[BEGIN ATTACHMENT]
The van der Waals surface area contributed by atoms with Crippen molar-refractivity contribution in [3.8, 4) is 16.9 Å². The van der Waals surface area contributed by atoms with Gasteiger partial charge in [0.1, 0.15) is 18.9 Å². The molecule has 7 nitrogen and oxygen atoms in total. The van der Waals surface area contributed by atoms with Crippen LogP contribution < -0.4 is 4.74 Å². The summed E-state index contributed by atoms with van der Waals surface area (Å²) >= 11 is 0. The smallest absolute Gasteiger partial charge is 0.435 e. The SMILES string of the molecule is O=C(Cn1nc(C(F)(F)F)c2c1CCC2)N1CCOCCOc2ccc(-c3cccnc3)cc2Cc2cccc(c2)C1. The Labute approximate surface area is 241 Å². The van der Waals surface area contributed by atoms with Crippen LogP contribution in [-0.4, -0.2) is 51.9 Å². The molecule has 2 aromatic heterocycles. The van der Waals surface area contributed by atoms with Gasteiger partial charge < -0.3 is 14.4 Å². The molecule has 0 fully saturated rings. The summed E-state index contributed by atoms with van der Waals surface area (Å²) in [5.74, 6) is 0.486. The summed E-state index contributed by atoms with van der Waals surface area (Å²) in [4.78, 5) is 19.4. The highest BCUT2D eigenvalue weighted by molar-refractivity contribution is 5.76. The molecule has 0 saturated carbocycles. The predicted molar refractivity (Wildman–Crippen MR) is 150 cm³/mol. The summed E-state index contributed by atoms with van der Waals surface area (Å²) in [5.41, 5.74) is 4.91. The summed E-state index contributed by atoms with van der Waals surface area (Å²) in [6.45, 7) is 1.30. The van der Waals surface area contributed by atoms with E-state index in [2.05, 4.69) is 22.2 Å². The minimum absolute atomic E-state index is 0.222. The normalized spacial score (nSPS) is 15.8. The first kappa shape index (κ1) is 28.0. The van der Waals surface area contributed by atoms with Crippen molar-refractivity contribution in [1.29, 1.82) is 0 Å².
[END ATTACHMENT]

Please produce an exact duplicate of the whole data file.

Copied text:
The van der Waals surface area contributed by atoms with Crippen molar-refractivity contribution in [3.8, 4) is 16.9 Å². The van der Waals surface area contributed by atoms with Gasteiger partial charge in [0.1, 0.15) is 18.9 Å². The molecule has 7 nitrogen and oxygen atoms in total. The van der Waals surface area contributed by atoms with Crippen LogP contribution < -0.4 is 4.74 Å². The summed E-state index contributed by atoms with van der Waals surface area (Å²) >= 11 is 0. The smallest absolute Gasteiger partial charge is 0.435 e. The SMILES string of the molecule is O=C(Cn1nc(C(F)(F)F)c2c1CCC2)N1CCOCCOc2ccc(-c3cccnc3)cc2Cc2cccc(c2)C1. The Labute approximate surface area is 241 Å². The van der Waals surface area contributed by atoms with Crippen LogP contribution in [-0.4, -0.2) is 51.9 Å². The molecule has 2 aromatic heterocycles. The van der Waals surface area contributed by atoms with Gasteiger partial charge < -0.3 is 14.4 Å². The molecule has 0 fully saturated rings. The summed E-state index contributed by atoms with van der Waals surface area (Å²) in [5.74, 6) is 0.486. The summed E-state index contributed by atoms with van der Waals surface area (Å²) in [4.78, 5) is 19.4. The highest BCUT2D eigenvalue weighted by molar-refractivity contribution is 5.76. The molecule has 0 saturated carbocycles. The predicted molar refractivity (Wildman–Crippen MR) is 150 cm³/mol. The summed E-state index contributed by atoms with van der Waals surface area (Å²) in [5.41, 5.74) is 4.91. The summed E-state index contributed by atoms with van der Waals surface area (Å²) in [6.45, 7) is 1.30. The van der Waals surface area contributed by atoms with E-state index in [2.05, 4.69) is 22.2 Å². The minimum absolute atomic E-state index is 0.222. The normalized spacial score (nSPS) is 15.8. The first kappa shape index (κ1) is 28.0. The van der Waals surface area contributed by atoms with Crippen molar-refractivity contribution in [1.29, 1.82) is 0 Å².